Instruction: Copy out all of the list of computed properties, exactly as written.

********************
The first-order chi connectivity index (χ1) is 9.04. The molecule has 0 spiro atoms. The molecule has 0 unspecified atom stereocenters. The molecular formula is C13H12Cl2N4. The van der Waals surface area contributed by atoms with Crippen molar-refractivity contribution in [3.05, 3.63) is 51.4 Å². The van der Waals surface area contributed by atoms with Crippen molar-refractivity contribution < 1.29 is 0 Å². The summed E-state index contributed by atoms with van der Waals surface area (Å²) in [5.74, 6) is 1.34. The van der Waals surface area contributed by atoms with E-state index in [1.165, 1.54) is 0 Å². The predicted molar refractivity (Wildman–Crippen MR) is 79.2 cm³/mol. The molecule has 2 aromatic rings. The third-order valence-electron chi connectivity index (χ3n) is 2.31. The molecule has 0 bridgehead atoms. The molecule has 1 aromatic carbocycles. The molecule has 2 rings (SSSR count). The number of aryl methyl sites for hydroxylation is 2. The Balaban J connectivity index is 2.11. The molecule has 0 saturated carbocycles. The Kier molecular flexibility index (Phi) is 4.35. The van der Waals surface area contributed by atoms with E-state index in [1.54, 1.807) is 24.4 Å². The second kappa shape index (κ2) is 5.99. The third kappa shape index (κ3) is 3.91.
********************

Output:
The first-order chi connectivity index (χ1) is 9.04. The molecule has 0 spiro atoms. The molecule has 0 unspecified atom stereocenters. The molecular formula is C13H12Cl2N4. The van der Waals surface area contributed by atoms with Crippen molar-refractivity contribution in [3.05, 3.63) is 51.4 Å². The van der Waals surface area contributed by atoms with Crippen molar-refractivity contribution < 1.29 is 0 Å². The summed E-state index contributed by atoms with van der Waals surface area (Å²) in [5.74, 6) is 1.34. The van der Waals surface area contributed by atoms with E-state index in [1.165, 1.54) is 0 Å². The predicted molar refractivity (Wildman–Crippen MR) is 79.2 cm³/mol. The molecule has 2 aromatic rings. The third-order valence-electron chi connectivity index (χ3n) is 2.31. The molecule has 0 bridgehead atoms. The molecule has 1 aromatic carbocycles. The molecule has 2 rings (SSSR count). The number of aryl methyl sites for hydroxylation is 2. The Balaban J connectivity index is 2.11. The molecule has 0 saturated carbocycles. The Kier molecular flexibility index (Phi) is 4.35. The van der Waals surface area contributed by atoms with E-state index in [1.54, 1.807) is 24.4 Å². The second kappa shape index (κ2) is 5.99. The third kappa shape index (κ3) is 3.91.